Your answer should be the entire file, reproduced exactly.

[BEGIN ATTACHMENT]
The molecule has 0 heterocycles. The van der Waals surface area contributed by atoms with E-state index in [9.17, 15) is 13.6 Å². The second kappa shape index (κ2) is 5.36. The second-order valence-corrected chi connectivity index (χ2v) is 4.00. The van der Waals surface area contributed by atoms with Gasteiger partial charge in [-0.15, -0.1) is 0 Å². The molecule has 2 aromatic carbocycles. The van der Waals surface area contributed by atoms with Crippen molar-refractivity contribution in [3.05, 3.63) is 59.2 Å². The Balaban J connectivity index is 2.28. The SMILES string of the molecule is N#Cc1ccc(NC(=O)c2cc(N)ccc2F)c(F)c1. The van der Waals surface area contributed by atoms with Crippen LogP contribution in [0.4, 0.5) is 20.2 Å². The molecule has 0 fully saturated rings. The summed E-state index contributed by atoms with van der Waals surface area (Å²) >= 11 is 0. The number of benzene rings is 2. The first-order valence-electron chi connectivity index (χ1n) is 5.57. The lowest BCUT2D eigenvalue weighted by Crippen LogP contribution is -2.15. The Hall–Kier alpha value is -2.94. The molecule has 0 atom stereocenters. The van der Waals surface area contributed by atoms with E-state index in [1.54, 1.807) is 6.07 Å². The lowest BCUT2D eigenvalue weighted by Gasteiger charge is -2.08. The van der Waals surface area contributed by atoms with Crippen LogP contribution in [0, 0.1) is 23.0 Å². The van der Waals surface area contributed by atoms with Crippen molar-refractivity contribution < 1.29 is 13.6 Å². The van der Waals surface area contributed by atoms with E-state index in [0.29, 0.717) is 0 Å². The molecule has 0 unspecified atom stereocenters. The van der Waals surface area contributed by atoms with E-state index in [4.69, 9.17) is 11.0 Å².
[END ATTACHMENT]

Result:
The molecule has 0 heterocycles. The van der Waals surface area contributed by atoms with E-state index in [9.17, 15) is 13.6 Å². The second kappa shape index (κ2) is 5.36. The second-order valence-corrected chi connectivity index (χ2v) is 4.00. The van der Waals surface area contributed by atoms with Gasteiger partial charge in [-0.15, -0.1) is 0 Å². The molecule has 2 aromatic carbocycles. The van der Waals surface area contributed by atoms with Crippen molar-refractivity contribution in [3.05, 3.63) is 59.2 Å². The Balaban J connectivity index is 2.28. The SMILES string of the molecule is N#Cc1ccc(NC(=O)c2cc(N)ccc2F)c(F)c1. The van der Waals surface area contributed by atoms with Crippen LogP contribution in [0.4, 0.5) is 20.2 Å². The molecule has 0 fully saturated rings. The summed E-state index contributed by atoms with van der Waals surface area (Å²) >= 11 is 0. The number of benzene rings is 2. The first-order valence-electron chi connectivity index (χ1n) is 5.57. The lowest BCUT2D eigenvalue weighted by Crippen LogP contribution is -2.15. The Hall–Kier alpha value is -2.94. The molecule has 0 atom stereocenters. The van der Waals surface area contributed by atoms with E-state index in [1.54, 1.807) is 6.07 Å². The lowest BCUT2D eigenvalue weighted by Gasteiger charge is -2.08. The van der Waals surface area contributed by atoms with Crippen LogP contribution in [0, 0.1) is 23.0 Å². The van der Waals surface area contributed by atoms with Crippen molar-refractivity contribution < 1.29 is 13.6 Å². The van der Waals surface area contributed by atoms with E-state index in [0.29, 0.717) is 0 Å². The molecule has 0 unspecified atom stereocenters. The van der Waals surface area contributed by atoms with E-state index in [4.69, 9.17) is 11.0 Å².